Kobina Wright is a second generation Southern California native and attended the University of Georgia for two years before transferring to California State University, Fullerton, where she earned her BA in journalism, minoring in Afro-Ethnic Studies.
Performing on stage since the age of 5, Wright took to the arts of acting, singing and dancing early in her childhood and by the time she reached her mid-teens, she began taking her painting seriously. A portion of her painting titled “Dissonance” can be found on the cover of the first printing of second book titled “Growth Spurt.” In her teens Wright also began studying choreography and in her third year of high school, co-founded the dance group “Ten Rows of Beans.” Also in this year, with the help of her mother, Ernesta Wright, published her first book, a volume of poetry titled Oh Yeah! to help offset the cost of college expenses.
While attending the University of Georgia, Wright joined and performed with the dance group Pamoja. In Georgia, she had the opportunity to study modern dance and four years later, while attending California State University, Fullerton, founded the Likizo Dance Troupe, which performed for two years throughout Southern California, from Hollywood to San Diego. After graduating from CSUF, Wright published her second volume of poetry, Growth Spurt and worked as an assistant editor at Entrepreneur Press.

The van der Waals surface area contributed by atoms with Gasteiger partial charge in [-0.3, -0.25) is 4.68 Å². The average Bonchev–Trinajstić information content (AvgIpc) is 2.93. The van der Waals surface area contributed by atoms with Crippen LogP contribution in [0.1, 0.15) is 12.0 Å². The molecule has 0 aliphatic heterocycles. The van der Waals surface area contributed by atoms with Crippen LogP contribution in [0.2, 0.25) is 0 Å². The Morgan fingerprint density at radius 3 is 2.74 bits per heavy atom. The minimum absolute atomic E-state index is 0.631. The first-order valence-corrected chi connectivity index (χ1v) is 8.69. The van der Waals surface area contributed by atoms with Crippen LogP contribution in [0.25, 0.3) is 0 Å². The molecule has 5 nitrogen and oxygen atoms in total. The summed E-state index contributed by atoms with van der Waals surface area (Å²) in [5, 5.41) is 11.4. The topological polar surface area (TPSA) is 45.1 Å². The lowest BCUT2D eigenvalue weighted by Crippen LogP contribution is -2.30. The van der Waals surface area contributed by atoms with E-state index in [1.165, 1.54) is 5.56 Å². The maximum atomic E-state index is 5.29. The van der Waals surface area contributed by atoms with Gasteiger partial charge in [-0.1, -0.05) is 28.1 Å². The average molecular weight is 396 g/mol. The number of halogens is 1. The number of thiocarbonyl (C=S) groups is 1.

Pursuing her passion for acting, Wright attended the Gloria Gifford Conservatory for the Performing Arts for two years where she discovered that her training in acting made her a better writer. At the GGC, Wright performed scenes from plays such as “Laundry and Bourbon;” “The Dreamer Examines His Pillow;” “Cheaters;” and “Savage in Limbo.” She also directed a reading of scenes from her screenplay titled, “Snapped Back.” Her experience at the GGC was instrumental in preparing her for her roles in movies such as “Sunday Morning Stripper;” “Messed in the Head;” and her notable performance in the horror film, “Dark Town.” Other stage productions include “Soon As I Get Home;” “The Storm is Over;” “Teachers are Human Too;” and “The Little Red Hen.”
Wright has written for publications such as LACMA Magazine, The Daily Titan, and CYH Magazine. In 2004 she wrote her third volume of poetry titled, Say It! Say Gen-o-cide!! − dedicated to the Rwandan Genocide of 1994. In 2003 Wright created the Hodaoa-Anibo language and in 2004 published the first edition Hodaoa-Anibo Dictionary.
Wright and poet LB Lacey celebrate the release of their third collaborative work in 2009 with A Crime And A Simplification of Something Sublime; an exciting and sometimes humorous book of nuler poetry with original art illustrated by the authors.